EU plans migrant work permit relaunch, funding for Africa

German Development Minister Gerd Müller hopes to encourage better working conditions and wages for textile workers in developing countries. [ILO/Aaron Santos]

The European Union will present proposals on Tuesday to relaunch a little-used work permit
scheme, similar to the US Green Card, as part of efforts to curb irregular migration to the 28-nation bloc, officials said yesterday (6 June).

The weekly meeting of the executive European Commission will also flesh out plans to offer funding for African countries in ways intended to reduce incentives for their citizens to emigrate to Europe.

EU officials concede that the Blue Card system – launched in 2012 to attract skilled, high-paid workers to help replenish the labour force on an ageing continent with low birth rates – has failed to flourish. In 2014, most recent data show, only 13,852 such permits to work in most EU states were granted, 87% of them by Germany.

Divided Parliament approves EU Blue Card system

Despite divisions among political groups, the European Parliament yesterday backed the EU’s ‘Blue Card’ scheme aimed at attracting high-skilled immigrants to Europe.

Deaths in the Mediterranean and chaos across borders in the past year as more than a million refugees and economic migrants reached Europe have, however, seen a renewal of interest in the EU in offering ways for people to enter the bloc legally.

But many voters are unwilling to see greater immigration and the Blue Card scheme is unlikely to apply to a large proportion of people who would otherwise seek asylum. African governments have also voiced concerns in the past that European states might encourage a “brain drain” of their best-trained workers.

Commission on collision course with member states on migration

The Commission put forward its first concrete proposals today (27 May) following the terrible loss of life in the Mediterranean last month. They include the relocation of 40,000 people from Italy and Greece to other EU countries, as well as the resettlement of 20,000 from outside the EU to member countries.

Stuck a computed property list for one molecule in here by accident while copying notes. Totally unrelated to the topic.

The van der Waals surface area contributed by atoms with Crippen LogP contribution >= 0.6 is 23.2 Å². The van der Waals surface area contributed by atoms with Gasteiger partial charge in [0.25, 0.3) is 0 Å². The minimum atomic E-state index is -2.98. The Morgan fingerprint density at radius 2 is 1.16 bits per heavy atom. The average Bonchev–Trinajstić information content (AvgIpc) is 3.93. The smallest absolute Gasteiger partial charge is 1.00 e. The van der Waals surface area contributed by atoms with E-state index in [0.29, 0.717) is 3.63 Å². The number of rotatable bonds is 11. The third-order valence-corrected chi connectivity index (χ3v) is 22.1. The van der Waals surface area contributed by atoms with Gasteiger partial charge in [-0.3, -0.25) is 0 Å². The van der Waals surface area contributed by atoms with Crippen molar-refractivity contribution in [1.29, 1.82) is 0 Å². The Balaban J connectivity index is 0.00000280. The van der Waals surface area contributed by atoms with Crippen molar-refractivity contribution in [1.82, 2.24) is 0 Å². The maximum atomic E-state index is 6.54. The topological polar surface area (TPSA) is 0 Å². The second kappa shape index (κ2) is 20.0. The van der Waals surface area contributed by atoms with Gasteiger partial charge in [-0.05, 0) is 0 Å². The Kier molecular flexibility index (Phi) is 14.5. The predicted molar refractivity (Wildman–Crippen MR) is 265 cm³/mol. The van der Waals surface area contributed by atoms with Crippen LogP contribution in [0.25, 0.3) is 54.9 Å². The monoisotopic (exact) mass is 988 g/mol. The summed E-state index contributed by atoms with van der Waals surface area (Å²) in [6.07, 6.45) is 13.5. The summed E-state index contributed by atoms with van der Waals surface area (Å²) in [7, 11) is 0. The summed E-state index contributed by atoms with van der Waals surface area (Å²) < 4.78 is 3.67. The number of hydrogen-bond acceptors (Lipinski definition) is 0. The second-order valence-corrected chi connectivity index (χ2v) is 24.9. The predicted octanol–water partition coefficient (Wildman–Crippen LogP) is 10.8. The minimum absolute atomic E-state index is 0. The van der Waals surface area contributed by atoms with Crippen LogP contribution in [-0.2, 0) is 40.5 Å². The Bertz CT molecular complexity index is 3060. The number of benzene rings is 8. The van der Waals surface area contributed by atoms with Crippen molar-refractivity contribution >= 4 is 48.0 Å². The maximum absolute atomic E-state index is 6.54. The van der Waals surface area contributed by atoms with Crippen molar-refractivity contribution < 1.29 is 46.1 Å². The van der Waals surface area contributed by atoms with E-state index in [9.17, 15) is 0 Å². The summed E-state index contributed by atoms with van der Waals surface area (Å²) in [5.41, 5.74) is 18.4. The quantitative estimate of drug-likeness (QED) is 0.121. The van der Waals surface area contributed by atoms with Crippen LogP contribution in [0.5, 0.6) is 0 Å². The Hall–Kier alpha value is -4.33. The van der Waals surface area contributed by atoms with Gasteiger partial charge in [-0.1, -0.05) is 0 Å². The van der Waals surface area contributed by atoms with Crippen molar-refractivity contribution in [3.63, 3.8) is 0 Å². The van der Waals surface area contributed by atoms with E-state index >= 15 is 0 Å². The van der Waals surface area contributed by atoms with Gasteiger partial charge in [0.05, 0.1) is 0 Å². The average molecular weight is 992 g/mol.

Tuesday’s proposals will also build on commitments made by EU leaders to African counterparts at a summit in Valletta in November to target investment at regions and problems that may have a particular effect in limiting emigration to Europe.

EU seeks deal with Africa to stem migrant flows

EU leaders hope Thursday (12 November) to clinch an aid-for-cooperation deal with their African partners to tackle an unprecedented migration crisis and rebuff fears a “fortress” Europe is emerging.

At Valletta, the Commission set aside €1.8 billion from existing EU budgets for an Emergency Trust Fund for Africa. The Commission hopes to use the modest capital to draw in more money from public and private sources.

EU's migration cash for Africa falls short

The European Union’s efforts to stem the flow of refugees from Africa was undermined today (12 November) by member states who failed to match EU money for a €1.8 billion trust fund to the tune of €1.72 billion, raising just €78 million.

While attention has been focused on the arrivals of hundreds of thousands of Syrian and Iraqi refugees, European leaders are quietly more concerned about the long-term outlook for massive
migration from the world’s poorest continent and are looking at a range of measures to try to limit movement in years to come.

They have made clear their impatience with African governments that receive significant aid from Europe but which are reluctant to take back their own citizens detained on EU borders and are looking for ways to speed such deportations.

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